|Ann Russell RN, MSN, CCRN
Nurse Educator, Nursing Education & Research
Ann is the coordinator for the critical care nursing orientation. She received her MSN in 1999 at the University of Hartford with a Nursing Education focus. Ann has 20 years of experience in surgical nursing including vascular, trauma and burns, and surgical ICU. Ann has been a faculty member of the Hartford Hospital Simulation Center since 2004 and has revised the ICU Core program to incorporate simulation into its curriculum. Ann has presented on the use of simulation at various conferences in CT.
|A Critical Care Nurse Educator Explains a "Full Circle" Experience.
by Ann Russell, RN, MSN, CCRN
“V tach, Room 4!” was the first announcement I heard. I was in Room 3 and it was my first day in Bliss 7I. Turned out, it was a false alarm, but I learned right away, that in critical care you’ve always got to hope for the best but plan for the worst, as one of my co-workers would often say.
Critically ill patients
“Planning for the worst”, or anticipating complications is imperative for critical care nurses to learn. Patients requiring critical care usually have life-threatening injury or illness: hemodynamic instability, compromised airway, severe head injury, or organ failure. Patients may require close monitoring after a procedure or recovery from anesthesia. These patients require such vigilant nursing care, that nursing assignments are usually 1-3 patients.
Learning how to be a critical care nurse is, at the very least, challenging. Nursing students may have some exposure in school, but it is far from enough preparation. A solid orientation to this specialty usually builds upon previous experience in acute care. Some hospitals offer critical care courses to prepare nurses for their orientation to the intensive care unit (ICU).
Critical Care Core
Hartford Hospital provides a course for nurses preparing to work in an ICU or step-down. Offered every other month, the “Critical Care Core” is based on the Core Curriculum recommended by the American Association of Critical Care Nurses (AACN). The course runs a little over 3 weeks and combines several methods of learning: web-based, lecture, case studies, simulation, and clinical. In addition to myself, classes and simulations are led by a variety of experts: unit-based critical care educators, respiratory therapists, staff nurses, and others.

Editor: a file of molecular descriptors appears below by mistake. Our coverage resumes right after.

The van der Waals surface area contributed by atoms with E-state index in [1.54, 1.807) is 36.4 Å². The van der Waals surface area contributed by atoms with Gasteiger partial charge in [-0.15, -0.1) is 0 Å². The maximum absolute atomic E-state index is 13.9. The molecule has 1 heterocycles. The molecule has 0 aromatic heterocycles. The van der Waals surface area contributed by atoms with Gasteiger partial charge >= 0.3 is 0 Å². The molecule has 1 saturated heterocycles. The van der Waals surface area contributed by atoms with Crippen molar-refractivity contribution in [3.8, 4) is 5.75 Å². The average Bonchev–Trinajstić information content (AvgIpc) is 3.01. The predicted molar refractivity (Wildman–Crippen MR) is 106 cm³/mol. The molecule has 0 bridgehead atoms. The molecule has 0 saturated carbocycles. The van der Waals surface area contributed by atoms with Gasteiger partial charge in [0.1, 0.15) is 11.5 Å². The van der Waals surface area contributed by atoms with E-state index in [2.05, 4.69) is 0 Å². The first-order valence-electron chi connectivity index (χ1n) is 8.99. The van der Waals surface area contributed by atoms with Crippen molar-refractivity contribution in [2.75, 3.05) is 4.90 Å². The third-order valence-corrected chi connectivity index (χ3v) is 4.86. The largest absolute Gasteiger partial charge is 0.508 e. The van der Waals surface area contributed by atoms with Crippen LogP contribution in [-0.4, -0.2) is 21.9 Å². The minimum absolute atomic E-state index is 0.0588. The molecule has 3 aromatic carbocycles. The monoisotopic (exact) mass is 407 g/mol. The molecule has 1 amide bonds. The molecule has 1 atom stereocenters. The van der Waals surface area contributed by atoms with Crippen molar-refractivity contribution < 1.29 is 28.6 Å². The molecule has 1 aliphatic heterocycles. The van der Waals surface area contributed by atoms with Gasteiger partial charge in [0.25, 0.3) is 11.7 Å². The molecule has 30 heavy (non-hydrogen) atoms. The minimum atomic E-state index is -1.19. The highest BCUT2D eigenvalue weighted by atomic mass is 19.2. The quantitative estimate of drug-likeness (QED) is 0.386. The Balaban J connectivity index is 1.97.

Participants in Critical Care Core often describe the course as intense and at times overwhelming. It is not a good time to be making other life changes, such as relocating or going to school. Critical Care Core requires a lot of focus, yet at the same time, participants feel intellectually stimulated and very prepared to begin a precepted orientation. One nurse recalls “My most valuable lesson was talking out loud and learning to communicate with my peers”. This is a common response to working in simulated scenarios with others.
Clinical orientation is completed with staff nurse preceptors from your unit. Your unit-based educator will assist you and your preceptor(s) in developing an individualized orientation, selecting patient assignments, and assessing your progress (by competency and goal completion).
Troubleshooting technology and applying hemodynamic concepts aren’t the only types of lessons to be learned. How do you help a family to say good-bye to their loved one who will not survive? The psychosocial demands may be unexpected. Your preceptor, educator, manager and others such as social workers and chaplains will help you to learn to help support families in crisis.
Critical care nurses are always learning. Evolving technologies and advanced procedures keep us on our toes! Hartford Hospital’s critical care educators offer regularly scheduled courses for critical care nurses such as Advanced ICU Core (advanced hemodynamic concepts), Continuous Renal Replacement Therapy, Intra-Aortic Balloon Pump therapy. Hyperbaric Oxygen therapy. All courses have contact hours and are free to Hartford Hospital employees.
All critical care staff are invited to “Ethics Forums”, which allow staff to discuss ethical issues related to patient care, using actual cases. Representatives from the Ethics Committee are available to comment and answer questions.
Critical care nurses can also get involved in the Transformation of the ICU project (TICU). Its’ vision is: to transform our ICU services by identifying and exceeding the expectations of its patients, families and staff by establishing a culture that promotes safety and quality in a patient and family centered environment.
Recently the critical care educators offered a CCRN Review course. CCRN is the critical care certification offered by AACN. Nurses are eligible to sit for the exam after 2 years of experience. AACN provides much education on their website and through annual conventions. Membership does have its privileges, including journals and scholarships. Northern CT. chapter (NCC), the local AACN chapter, has several representatives from the hospital.
I was not sure what to do that first day when I heard “V tach!” announced. Now, I teach others what to do. It takes time to get comfortable with certain skills, and I found great resources around me.
I am proud of the orientation we provide critical care nurses. But even more so, I am proud of each of the participants I’ve had in class. Their thirst for knowledge motivates me. Often, when I run into them now, I am amazed at their talent and progress, and it always makes me smile!